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Daily Howler: Liberal leaders like Wolfe and Shakir may help Saint McCain reach the White Hous
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GREATEST NARRATIVE EVER! Liberal leaders like Wolfe and Shakir may help Saint McCain reach the White House: // link // print // previous // next //

FRIDAY NIGHT LIGHTS: One week from today, on a Friday night, Obama and McCain stage their first debate.

Which leads to a simple question: Why? Why in the world is this first debate being held on a Friday night?

What do Americans do on Friday nights? From our incomparable years in show biz, we can report with some accuracy:

On Friday nights, younger people go out and get drunk. Older people tend to fall asleep—sometimes right in their seats, out in public. And, of course, in large parts of the country, people attend high school football games. They won’t skip those games next Friday night to watch the titans tangle.

We’re puzzled by this scheduling choice—and we’ve seen no journalist explain it. Audience size for presidential debates has fallen dramatically over the years. It’s hard to believe that this scheduling choice won’t affect the size of next week’s audience.

How much has debate-watching dropped? In The Making of the President, 1960, Teddy White reported the size of those first debate crowds. “[W]hen all was over, the audience exceeded the wildest fancies and claims of the television networks,” he wrote. “Each individual broadcast averaged an audience set at a low of 65,000,000 and a high of 70,000,000.” Please note: When those crowds were assembled, the nation’s population stood at 179 million. Forty years later, when Bush battled Gore, U.S. population topped 281 million. But only 46 million watched the first Bush-Gore debate, with slightly fewer than 40 million tuning in for Debates 2 and 3. By contrast, 105 million people voted. More than half hadn’t watched the debates.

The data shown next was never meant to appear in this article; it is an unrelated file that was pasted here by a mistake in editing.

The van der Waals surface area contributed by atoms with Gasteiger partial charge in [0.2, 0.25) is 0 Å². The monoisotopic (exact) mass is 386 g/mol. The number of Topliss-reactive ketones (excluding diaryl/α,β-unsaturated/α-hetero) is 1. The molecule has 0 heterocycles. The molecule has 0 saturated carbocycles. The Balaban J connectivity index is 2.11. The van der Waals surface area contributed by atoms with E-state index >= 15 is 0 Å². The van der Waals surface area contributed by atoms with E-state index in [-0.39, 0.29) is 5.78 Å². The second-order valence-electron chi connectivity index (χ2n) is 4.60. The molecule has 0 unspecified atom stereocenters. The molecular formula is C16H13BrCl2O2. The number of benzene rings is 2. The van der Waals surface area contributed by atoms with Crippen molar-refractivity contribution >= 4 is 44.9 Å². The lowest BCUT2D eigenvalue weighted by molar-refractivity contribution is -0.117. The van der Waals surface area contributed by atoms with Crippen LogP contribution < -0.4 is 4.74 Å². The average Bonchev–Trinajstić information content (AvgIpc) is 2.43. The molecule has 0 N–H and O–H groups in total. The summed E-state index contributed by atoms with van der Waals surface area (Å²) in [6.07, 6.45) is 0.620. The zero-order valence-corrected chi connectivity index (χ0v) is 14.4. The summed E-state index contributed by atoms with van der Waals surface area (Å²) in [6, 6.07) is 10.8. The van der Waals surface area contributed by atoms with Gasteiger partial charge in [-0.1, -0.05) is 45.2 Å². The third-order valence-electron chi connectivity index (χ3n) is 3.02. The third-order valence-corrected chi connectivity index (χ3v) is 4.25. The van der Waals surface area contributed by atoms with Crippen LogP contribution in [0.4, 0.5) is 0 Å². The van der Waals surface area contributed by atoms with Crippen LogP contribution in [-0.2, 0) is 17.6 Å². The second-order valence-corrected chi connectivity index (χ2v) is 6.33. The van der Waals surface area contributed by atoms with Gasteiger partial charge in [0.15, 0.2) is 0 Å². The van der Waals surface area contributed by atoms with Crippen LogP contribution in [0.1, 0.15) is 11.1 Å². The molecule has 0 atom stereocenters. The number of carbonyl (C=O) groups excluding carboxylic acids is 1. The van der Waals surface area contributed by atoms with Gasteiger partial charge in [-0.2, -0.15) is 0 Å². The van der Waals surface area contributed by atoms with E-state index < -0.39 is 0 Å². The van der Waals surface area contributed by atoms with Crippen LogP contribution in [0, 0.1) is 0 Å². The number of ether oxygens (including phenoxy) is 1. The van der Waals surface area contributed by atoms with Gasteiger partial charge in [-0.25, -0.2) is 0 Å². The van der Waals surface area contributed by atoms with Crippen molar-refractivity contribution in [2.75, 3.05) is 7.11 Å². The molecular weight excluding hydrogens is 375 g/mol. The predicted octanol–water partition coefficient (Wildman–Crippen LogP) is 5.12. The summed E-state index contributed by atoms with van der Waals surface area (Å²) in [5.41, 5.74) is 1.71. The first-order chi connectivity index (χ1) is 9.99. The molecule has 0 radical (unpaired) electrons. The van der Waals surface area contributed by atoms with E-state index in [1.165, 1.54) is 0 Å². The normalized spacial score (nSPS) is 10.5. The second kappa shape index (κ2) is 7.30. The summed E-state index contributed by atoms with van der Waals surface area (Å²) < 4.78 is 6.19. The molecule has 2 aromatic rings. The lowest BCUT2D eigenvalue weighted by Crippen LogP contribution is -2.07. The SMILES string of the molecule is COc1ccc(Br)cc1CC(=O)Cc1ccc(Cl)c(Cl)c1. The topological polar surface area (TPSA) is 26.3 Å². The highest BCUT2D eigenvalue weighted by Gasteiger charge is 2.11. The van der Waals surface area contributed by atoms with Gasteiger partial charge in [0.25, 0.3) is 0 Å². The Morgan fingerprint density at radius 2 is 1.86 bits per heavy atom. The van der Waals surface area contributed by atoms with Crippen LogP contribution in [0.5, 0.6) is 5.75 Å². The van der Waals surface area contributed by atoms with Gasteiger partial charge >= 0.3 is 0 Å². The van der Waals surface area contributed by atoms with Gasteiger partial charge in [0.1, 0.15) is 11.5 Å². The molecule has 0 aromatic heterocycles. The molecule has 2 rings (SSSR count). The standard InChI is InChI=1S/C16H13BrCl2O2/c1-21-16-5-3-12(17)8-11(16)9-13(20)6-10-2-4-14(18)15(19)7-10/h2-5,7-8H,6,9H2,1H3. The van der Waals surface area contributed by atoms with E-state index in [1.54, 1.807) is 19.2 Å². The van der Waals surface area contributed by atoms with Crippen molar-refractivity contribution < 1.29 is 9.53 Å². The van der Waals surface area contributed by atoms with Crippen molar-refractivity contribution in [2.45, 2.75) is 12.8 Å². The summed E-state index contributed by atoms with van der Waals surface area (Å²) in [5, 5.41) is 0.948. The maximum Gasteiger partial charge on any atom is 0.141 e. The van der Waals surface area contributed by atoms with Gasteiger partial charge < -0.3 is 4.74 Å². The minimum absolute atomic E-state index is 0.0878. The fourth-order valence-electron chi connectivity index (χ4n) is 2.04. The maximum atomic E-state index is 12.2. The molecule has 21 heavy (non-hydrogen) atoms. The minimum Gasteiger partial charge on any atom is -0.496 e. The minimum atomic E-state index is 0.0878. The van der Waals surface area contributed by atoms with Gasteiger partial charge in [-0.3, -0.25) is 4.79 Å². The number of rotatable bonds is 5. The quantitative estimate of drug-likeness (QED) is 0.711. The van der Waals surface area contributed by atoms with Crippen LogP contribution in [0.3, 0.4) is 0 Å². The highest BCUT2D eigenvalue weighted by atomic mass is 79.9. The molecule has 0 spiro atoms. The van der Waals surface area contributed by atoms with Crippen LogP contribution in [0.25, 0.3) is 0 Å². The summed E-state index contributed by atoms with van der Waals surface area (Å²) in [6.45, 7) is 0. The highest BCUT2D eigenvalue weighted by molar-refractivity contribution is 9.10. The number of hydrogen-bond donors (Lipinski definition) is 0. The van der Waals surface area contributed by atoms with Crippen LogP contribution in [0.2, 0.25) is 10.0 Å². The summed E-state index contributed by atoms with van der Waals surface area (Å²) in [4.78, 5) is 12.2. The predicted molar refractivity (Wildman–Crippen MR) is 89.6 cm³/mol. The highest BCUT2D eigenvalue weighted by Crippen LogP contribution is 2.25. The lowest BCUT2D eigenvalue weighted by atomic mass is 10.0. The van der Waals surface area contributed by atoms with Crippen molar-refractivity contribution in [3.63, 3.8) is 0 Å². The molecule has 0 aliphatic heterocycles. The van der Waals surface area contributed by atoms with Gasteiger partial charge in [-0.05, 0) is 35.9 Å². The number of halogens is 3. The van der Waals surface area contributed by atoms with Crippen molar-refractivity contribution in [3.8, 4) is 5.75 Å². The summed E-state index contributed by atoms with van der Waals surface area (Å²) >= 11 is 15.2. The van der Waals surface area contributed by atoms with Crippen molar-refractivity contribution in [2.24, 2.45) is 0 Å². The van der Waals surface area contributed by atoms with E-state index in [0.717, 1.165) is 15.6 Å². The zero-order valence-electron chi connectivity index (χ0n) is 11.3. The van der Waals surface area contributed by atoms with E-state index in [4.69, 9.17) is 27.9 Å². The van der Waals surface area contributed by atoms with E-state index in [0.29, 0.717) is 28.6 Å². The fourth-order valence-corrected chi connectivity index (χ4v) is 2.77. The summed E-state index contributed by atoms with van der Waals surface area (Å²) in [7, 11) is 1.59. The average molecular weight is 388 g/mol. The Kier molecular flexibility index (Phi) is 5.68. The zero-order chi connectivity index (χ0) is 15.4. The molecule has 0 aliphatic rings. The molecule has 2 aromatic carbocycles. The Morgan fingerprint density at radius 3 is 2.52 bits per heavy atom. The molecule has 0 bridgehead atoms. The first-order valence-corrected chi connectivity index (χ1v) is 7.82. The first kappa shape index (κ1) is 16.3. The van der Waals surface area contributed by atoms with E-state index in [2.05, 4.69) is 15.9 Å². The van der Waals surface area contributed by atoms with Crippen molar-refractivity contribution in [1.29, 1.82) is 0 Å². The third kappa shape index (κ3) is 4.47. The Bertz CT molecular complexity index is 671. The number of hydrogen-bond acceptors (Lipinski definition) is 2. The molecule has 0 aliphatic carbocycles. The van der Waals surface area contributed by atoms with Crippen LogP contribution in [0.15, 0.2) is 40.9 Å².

Why did voters skip the debates? In part, because they had cable. In 1960, nothing else was on TV; if you didn’t watch Kennedy tangle with Nixon, you had to sit there and talk to your spouse. Handed a choice so stark, so extreme, most adults knew how to respond.

But uh-oh! Thanks in part to the power of cable, many voters’ impressions of the Bush-Gore debates derived from what they heard from the press. This was very bad news for Gore—and extremely bad news for the nation.

KISSING THE KEISTER OF VILLAGE CONSENSUS: First, we read Gene Robinson’s column—then, on the facing page, this Post editorial. In the process, we thought we saw the work of a prime Village hack.

The Post attempted to build some context around some of Obama’s recent claims. We’re going to vote for Obama, of course—but the gentleman does tend to cherry-pick quotes. The Post began by chiding him for the unfortunate practice: